August 12, 2009

More crap from Quinito

If you've read August 12's The Philippine Star, The Dean Quinito Henson has two articles in the sports section; his usual "Sporting Chance" column, and his preview of the Philippines-Kuwait game (in which the Philippines won). After the jump, you'll see part of the article (if the Star fails to archive it), and what was wrong there.

Powerade five can't take Kuwait lightly
By Joaquin Henson (The Philippine Star) Updated August 12, 2009 12:00 AM

MANILA, Philippines - Kuwait is the last team that Powerade Team Pilipinas will face before the FIBA-Asia knockout quarterfinals start on Friday in Tianjin and it’s a game coach Yeng Guiao can’t afford to lose.

The Philippines is safely in the eight-team quarterfinals but what Guiao is avoiding is a matchup against powerhouse China, expected to finish No. 1 from Groups C and D, now consolidated into Group F.

If the Philippines loses to Kuwait, it will end up with a record of 2-3. That will drop Powerade to No. 4 in the seedings of Groups A and B, now combined into Group E. If Chinese-Taipei also makes it to 2-3, Taiwan will be ranked No. 3 because of a superior quotient over Powerade.

Under FIBA rules, the quotient takes into account points for and against in all games, excluding those against eliminated teams. It will not matter that the Philippines beat Taiwan, 77-70, last Monday because the winner-over-the-other rule doesn’t apply. And the Philippines’ 84-point win over Sri Lanka, booted out in the first phase of eliminations, isn’t counted in the quotient. This interpretation is based on previous FIBA-Asia Championships. Confirmation on the application of the quotient system was being awaited at presstime.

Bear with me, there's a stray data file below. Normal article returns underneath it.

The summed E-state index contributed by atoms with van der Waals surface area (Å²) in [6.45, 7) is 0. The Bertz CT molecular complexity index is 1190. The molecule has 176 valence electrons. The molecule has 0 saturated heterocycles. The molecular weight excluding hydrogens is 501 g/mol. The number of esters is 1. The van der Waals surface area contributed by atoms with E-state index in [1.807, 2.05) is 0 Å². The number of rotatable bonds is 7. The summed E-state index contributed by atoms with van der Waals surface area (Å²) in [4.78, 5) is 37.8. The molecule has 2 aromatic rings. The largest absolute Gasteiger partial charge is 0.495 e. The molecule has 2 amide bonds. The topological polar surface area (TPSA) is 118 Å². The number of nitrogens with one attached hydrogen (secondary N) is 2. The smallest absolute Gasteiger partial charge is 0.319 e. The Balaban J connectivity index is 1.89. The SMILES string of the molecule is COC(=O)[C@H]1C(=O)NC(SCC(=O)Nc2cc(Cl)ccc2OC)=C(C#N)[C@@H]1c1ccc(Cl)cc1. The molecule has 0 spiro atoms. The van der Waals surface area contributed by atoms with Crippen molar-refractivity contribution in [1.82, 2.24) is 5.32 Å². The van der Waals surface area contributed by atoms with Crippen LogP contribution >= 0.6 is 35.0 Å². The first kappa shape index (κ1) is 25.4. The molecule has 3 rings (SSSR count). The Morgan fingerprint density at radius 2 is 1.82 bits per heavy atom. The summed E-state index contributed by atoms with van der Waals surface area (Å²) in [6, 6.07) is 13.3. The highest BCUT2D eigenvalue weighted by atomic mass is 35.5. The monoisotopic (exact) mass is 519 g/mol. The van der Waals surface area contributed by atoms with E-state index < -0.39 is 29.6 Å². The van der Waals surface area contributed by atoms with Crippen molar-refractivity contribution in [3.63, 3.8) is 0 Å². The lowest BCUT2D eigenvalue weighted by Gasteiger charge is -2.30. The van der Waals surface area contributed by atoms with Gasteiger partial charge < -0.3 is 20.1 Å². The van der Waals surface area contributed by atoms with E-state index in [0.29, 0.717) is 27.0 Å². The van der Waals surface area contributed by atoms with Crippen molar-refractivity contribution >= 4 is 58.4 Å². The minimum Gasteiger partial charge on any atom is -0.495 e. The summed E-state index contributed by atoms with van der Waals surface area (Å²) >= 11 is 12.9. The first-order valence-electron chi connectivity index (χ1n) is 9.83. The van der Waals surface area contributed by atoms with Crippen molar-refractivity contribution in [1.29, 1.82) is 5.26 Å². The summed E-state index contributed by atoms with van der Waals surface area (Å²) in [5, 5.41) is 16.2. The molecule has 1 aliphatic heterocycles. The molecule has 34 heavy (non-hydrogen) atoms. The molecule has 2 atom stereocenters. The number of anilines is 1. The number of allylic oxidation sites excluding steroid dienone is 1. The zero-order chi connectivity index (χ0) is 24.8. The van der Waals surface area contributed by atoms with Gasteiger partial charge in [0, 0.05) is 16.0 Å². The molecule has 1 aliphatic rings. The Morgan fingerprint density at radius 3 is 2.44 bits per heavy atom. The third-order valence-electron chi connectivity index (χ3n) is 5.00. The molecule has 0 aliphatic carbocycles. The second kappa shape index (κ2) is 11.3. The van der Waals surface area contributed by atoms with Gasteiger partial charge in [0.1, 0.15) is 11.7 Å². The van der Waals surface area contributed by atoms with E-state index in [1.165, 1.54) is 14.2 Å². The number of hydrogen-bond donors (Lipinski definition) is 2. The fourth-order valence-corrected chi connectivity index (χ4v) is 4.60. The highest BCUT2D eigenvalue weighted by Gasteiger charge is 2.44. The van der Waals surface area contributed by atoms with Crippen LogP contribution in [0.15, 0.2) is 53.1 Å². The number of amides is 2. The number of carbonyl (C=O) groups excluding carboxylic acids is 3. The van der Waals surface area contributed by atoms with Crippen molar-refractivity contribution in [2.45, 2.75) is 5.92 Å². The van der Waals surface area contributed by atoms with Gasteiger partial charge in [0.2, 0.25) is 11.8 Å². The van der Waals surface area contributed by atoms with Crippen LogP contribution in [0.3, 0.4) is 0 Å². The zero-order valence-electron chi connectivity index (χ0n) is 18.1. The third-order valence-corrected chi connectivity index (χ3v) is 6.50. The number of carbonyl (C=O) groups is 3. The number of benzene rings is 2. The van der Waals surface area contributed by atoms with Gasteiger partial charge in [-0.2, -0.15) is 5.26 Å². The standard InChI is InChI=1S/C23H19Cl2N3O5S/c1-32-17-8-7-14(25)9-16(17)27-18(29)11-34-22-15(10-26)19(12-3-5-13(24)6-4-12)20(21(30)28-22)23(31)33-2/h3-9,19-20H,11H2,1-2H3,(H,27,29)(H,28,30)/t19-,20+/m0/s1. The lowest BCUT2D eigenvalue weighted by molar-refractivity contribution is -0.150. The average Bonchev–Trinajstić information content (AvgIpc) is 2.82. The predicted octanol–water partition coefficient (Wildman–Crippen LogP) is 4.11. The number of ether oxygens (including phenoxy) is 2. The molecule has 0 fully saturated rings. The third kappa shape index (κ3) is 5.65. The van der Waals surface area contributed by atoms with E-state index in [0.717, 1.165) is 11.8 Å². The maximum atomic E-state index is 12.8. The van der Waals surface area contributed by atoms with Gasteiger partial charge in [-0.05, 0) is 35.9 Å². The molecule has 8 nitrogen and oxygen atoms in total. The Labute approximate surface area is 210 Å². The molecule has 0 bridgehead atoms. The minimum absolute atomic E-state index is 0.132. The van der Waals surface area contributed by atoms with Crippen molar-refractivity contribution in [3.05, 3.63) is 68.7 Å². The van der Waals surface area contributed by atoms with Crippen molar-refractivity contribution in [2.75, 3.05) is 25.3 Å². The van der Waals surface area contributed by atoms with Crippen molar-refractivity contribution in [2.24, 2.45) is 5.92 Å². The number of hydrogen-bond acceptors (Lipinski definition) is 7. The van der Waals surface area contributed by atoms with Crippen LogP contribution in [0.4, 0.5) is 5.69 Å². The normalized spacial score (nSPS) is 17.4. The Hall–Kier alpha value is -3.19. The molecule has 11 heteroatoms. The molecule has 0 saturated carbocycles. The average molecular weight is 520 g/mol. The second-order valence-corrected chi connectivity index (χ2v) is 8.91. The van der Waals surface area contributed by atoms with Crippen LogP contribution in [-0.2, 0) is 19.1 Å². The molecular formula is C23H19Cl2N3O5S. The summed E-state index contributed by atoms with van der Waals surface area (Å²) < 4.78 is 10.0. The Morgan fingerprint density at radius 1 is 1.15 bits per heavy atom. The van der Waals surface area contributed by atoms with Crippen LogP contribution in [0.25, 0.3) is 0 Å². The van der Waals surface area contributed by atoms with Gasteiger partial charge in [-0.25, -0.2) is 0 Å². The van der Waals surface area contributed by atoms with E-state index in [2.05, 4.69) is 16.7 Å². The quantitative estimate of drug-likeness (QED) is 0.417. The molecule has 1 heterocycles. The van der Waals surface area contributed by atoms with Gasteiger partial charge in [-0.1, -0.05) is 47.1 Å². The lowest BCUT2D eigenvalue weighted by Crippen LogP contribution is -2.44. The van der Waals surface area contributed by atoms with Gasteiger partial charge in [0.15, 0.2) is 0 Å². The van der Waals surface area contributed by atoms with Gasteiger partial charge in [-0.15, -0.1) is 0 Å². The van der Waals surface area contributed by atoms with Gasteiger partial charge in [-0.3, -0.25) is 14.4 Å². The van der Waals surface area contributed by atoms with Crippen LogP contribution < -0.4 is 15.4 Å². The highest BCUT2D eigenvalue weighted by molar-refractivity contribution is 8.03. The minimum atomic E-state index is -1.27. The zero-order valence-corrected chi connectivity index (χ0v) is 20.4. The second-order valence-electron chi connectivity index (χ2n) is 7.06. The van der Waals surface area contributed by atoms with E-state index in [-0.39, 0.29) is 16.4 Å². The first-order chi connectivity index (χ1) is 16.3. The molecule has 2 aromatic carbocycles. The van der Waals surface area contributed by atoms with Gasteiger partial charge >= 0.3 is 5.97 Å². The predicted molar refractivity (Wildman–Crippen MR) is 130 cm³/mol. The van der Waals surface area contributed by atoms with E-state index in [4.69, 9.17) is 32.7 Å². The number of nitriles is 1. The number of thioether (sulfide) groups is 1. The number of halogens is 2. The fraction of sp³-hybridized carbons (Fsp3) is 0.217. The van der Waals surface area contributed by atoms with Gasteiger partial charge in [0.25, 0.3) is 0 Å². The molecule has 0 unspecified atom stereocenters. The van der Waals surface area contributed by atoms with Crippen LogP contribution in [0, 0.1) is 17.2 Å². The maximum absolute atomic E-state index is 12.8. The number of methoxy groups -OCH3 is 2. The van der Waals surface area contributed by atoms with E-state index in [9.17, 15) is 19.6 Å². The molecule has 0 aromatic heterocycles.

Before yesterday’s games, the Philippines had a +3 quotient while Chinese-Taipei, +11.

There will be no complications if the Philippines beats Kuwait at 9 this morning. A win will raise Powerade’s record to 3-2 and unless Chinese-Taipei upset South Korea yesterday, Taiwan will wind up at 2-3, assuming a win over Japan today.

If the Philippines lands at No. 3, it will battle No. 2 from Group F in the knockout quarterfinals. Tipped to rank No. 2 in Group F is Jordan. If the Philippines is No. 4, it will play Group F No. 1 China.

Kuwait is ranked No. 52 in the FIBA world rankings. The Philippines is No. 62.

So what the eff is wrong there? Simple, no matter what happens on that game, the Philippines is sure to end up at number three at Group E. Even in Kuwait beats the Philippines by a million points, the Philippines will end up #3 in group E.

It seems that not just our players need exposure in the international game, even our journalists are. In FIBA tournaments, the first criteria on tiebreaking are the results of the games between the tied teams, not all teams. Ergo, if the Philipines, Chinese Taipei and Japan all managed to be tied with one another, the Philippines will emerge on top since they had beaten both teams. We won't even have to use the other criteria for tiebreaking (goal average between games of the tied teams, goal average for all games) to break that tie. The second-ranked team would be the winner of the Japan-Chinese Taipei game.

And note that point differential (aka "the quotient") is NOT even in the criteria for tiebreaking teams. FIBA has used this tiebreaking formula ever since they conducted tournaments involving league ladders.

So to reiterate: whatever happened earlier, and later in the day, the Philippines will finish third in Group E. The only relevant game for us is the Jordan-China game which will decide which team will face us in the quarterfinals. The winner avoids us and goes to the bottom half of the bracket (which we won't play until the final, if we get there), while the loser faces us.

1 comment:

  1. geez, not only does his analysis suck, he should learn how to sa KUWAIT properly too. sheesh.


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